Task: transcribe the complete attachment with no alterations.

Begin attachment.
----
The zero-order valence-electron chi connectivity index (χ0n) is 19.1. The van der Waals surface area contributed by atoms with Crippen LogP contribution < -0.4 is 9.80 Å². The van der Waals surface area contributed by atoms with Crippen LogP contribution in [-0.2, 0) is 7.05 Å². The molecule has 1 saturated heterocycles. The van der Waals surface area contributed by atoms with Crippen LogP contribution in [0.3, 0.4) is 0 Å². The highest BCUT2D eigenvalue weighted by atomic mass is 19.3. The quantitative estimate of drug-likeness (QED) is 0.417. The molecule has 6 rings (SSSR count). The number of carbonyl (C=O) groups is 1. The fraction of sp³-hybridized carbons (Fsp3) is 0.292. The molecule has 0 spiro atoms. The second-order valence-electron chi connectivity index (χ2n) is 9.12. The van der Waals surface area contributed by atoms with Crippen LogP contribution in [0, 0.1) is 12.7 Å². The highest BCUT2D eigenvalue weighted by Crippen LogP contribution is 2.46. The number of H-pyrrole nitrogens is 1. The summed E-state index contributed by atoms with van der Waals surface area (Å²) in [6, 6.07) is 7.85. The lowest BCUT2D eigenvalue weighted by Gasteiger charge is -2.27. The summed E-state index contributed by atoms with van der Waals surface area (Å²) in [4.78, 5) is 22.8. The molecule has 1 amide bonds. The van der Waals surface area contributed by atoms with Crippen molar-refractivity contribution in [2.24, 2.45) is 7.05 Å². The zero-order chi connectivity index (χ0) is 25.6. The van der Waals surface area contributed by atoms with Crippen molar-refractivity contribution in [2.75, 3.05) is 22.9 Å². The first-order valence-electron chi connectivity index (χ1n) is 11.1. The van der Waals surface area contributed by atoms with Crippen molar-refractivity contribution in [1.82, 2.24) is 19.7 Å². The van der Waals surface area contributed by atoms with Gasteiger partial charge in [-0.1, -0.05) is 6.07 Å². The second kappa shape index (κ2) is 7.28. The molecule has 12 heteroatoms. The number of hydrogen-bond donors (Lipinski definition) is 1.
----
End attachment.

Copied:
The zero-order valence-electron chi connectivity index (χ0n) is 19.1. The van der Waals surface area contributed by atoms with Crippen LogP contribution < -0.4 is 9.80 Å². The van der Waals surface area contributed by atoms with Crippen LogP contribution in [-0.2, 0) is 7.05 Å². The molecule has 1 saturated heterocycles. The van der Waals surface area contributed by atoms with Crippen LogP contribution in [0.3, 0.4) is 0 Å². The highest BCUT2D eigenvalue weighted by atomic mass is 19.3. The quantitative estimate of drug-likeness (QED) is 0.417. The molecule has 6 rings (SSSR count). The number of carbonyl (C=O) groups is 1. The fraction of sp³-hybridized carbons (Fsp3) is 0.292. The molecule has 0 spiro atoms. The second-order valence-electron chi connectivity index (χ2n) is 9.12. The van der Waals surface area contributed by atoms with Crippen LogP contribution in [0, 0.1) is 12.7 Å². The highest BCUT2D eigenvalue weighted by Crippen LogP contribution is 2.46. The number of H-pyrrole nitrogens is 1. The summed E-state index contributed by atoms with van der Waals surface area (Å²) in [6, 6.07) is 7.85. The lowest BCUT2D eigenvalue weighted by Gasteiger charge is -2.27. The summed E-state index contributed by atoms with van der Waals surface area (Å²) in [4.78, 5) is 22.8. The molecule has 1 amide bonds. The van der Waals surface area contributed by atoms with Crippen molar-refractivity contribution in [2.24, 2.45) is 7.05 Å². The zero-order chi connectivity index (χ0) is 25.6. The van der Waals surface area contributed by atoms with Crippen molar-refractivity contribution in [2.75, 3.05) is 22.9 Å². The first-order valence-electron chi connectivity index (χ1n) is 11.1. The van der Waals surface area contributed by atoms with Crippen molar-refractivity contribution in [1.82, 2.24) is 19.7 Å². The van der Waals surface area contributed by atoms with Gasteiger partial charge in [-0.1, -0.05) is 6.07 Å². The second kappa shape index (κ2) is 7.28. The molecule has 12 heteroatoms. The number of hydrogen-bond donors (Lipinski definition) is 1.